A glut of poor-quality, publicity-seeking research by institutes, firms and
other bodies is harming the reputation of UK accountants.
‘Too many lightweight, piecemeal, poorly researched and inadequately tested
outpourings damage the profession and the public,’ Isobel Sharp, who stands down
as president of ICAS on Friday, said last night.
Speaking at an event celebrating the 20 years of the landmark ICAS report
Making Corporate Reports Valuable, generally considered to be the first thought
leadership initiative by a UK accountancy body, Sharp urged the profession to up
The Deloitte partner said research should only be undertaken if it would
command respect; serve the public interest; was open, inclusive and accessible;
was well researched and had been ‘tested to destruction’.
Sharp, technical director of the institute when the report was relased,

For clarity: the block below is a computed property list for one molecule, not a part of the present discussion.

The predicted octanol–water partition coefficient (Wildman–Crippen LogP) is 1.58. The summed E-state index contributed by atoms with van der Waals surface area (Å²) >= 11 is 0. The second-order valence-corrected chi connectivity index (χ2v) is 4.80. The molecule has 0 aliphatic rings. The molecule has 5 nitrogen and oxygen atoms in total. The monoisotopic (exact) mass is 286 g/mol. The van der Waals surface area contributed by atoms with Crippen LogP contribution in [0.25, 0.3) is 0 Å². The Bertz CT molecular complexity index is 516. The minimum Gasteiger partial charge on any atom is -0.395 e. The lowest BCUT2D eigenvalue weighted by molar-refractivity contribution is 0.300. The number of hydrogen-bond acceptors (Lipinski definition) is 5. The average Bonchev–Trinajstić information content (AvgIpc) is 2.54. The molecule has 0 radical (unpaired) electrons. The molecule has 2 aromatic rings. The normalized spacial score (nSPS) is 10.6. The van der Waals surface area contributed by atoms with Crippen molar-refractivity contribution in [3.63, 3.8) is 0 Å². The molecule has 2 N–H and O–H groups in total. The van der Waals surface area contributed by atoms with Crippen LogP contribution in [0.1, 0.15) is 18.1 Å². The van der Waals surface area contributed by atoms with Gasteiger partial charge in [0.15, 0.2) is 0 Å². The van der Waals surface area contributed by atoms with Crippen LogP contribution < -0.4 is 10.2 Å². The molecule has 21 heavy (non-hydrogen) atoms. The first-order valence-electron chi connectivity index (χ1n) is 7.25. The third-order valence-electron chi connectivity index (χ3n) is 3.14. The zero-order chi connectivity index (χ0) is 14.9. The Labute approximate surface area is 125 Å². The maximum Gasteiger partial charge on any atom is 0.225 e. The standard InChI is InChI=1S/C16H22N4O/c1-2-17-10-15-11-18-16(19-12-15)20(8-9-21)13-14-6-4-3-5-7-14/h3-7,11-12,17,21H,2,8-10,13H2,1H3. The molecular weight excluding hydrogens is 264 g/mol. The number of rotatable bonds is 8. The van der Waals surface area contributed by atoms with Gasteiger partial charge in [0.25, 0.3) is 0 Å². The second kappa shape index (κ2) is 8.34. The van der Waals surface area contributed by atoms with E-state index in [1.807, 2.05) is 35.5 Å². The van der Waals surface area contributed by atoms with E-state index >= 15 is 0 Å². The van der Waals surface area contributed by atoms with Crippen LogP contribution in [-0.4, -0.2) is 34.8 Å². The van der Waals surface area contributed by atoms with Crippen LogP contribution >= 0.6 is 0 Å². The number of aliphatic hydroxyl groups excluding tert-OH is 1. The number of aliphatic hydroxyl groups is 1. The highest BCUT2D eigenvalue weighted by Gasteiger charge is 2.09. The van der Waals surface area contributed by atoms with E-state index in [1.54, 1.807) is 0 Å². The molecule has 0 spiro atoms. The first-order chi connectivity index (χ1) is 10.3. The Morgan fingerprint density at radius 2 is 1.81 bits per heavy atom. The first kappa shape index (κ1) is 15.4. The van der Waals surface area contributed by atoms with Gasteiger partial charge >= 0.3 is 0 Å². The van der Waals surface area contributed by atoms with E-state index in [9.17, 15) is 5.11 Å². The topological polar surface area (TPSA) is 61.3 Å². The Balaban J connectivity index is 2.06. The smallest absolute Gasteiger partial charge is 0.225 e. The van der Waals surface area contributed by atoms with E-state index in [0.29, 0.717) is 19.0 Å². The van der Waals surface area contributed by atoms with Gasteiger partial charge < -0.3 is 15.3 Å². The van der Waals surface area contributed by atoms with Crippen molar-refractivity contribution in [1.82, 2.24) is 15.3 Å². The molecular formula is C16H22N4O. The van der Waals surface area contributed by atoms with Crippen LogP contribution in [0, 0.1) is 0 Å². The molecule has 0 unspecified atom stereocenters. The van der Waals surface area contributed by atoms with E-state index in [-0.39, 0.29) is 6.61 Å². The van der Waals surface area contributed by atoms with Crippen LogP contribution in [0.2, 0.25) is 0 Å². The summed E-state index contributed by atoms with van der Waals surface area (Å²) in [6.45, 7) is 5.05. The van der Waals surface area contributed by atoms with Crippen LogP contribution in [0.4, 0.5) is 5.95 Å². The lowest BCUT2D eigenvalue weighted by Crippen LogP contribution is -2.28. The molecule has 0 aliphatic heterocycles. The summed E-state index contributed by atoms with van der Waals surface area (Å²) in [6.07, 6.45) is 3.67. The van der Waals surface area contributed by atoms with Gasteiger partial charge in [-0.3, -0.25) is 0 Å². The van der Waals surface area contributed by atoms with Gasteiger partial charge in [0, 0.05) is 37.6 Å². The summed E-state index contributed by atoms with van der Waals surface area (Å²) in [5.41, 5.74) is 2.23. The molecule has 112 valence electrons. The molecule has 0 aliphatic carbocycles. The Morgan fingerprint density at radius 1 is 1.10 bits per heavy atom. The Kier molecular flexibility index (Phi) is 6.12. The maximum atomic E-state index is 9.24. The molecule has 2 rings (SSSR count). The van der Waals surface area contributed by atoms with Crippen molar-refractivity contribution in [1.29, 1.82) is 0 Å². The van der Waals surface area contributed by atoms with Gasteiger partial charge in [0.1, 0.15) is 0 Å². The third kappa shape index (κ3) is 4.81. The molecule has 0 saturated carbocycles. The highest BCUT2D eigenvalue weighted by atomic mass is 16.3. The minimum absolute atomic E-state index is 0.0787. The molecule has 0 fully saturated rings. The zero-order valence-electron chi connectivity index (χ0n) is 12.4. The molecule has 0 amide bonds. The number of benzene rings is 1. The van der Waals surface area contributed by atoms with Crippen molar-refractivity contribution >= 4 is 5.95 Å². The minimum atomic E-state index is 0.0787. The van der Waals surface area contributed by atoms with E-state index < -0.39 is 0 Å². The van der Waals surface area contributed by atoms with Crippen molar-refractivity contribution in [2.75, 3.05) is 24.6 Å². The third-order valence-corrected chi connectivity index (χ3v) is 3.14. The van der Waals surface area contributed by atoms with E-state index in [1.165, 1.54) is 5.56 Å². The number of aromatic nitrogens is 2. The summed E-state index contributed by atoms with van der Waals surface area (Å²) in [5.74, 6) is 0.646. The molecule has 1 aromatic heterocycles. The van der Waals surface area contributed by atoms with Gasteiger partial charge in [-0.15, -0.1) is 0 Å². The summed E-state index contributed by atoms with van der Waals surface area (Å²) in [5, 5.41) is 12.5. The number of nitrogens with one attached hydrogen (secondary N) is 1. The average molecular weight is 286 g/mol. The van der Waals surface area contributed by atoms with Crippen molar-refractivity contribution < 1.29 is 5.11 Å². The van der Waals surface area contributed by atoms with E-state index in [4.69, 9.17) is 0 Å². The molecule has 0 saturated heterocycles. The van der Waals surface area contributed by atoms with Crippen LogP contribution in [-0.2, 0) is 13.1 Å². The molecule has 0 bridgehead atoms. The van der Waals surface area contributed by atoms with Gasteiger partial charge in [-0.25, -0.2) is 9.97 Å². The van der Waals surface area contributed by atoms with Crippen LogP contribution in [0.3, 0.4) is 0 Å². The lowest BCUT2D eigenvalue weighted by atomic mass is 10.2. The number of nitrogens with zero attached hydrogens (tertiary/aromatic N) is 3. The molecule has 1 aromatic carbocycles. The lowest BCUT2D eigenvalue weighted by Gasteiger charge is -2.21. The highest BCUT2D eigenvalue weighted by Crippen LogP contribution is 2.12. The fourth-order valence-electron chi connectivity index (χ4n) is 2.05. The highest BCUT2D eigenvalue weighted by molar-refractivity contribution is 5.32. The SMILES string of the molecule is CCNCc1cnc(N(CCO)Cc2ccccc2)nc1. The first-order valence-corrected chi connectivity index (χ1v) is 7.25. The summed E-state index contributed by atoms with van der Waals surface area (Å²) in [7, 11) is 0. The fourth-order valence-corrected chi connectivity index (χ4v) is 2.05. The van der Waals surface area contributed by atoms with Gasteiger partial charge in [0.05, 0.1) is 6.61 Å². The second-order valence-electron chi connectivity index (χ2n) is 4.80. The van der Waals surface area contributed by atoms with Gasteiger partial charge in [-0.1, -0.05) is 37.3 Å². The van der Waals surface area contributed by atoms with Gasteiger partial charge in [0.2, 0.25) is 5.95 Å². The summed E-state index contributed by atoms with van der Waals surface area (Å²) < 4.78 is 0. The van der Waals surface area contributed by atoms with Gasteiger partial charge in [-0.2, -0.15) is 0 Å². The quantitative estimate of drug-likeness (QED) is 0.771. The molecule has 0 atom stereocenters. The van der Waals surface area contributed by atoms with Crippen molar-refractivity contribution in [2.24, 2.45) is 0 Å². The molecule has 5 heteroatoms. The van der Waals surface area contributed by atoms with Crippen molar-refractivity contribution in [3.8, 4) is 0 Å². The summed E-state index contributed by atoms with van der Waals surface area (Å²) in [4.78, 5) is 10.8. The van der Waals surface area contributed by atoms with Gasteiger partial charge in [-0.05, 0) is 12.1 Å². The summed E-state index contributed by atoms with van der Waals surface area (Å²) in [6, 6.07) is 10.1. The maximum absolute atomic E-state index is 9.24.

warned: ‘I’m not convinced current projects would meet that criteria.’
Speaking at the same event, International Accounting Standards Board chairman
Sir David Tweedie, who worked with Sharp on the report, agreed that there was
too much ‘thought leadership’ that was anything but.
‘It’s often a PR job and often as interesting as a book on Antarctic
television personalities of the 18th century,’ he said.
Sharp added: ‘It would be good it we the profession could decide what our big
Others members of the original ICAS committee, including Cairn Energy
chairman Norman Murray and Financial Reporting Council chairman Paul Boyle, also
took part in the debate.
The London School of Business & Finance has become the official provider of ACCA tuition materials for the PwC CEE Academy
Report argues that the government must change the way it makes tax and budget decisions
Political and economic uncertainty behind the fall in confidence
The new team will begin their new roles on May 9, 2017 for a year term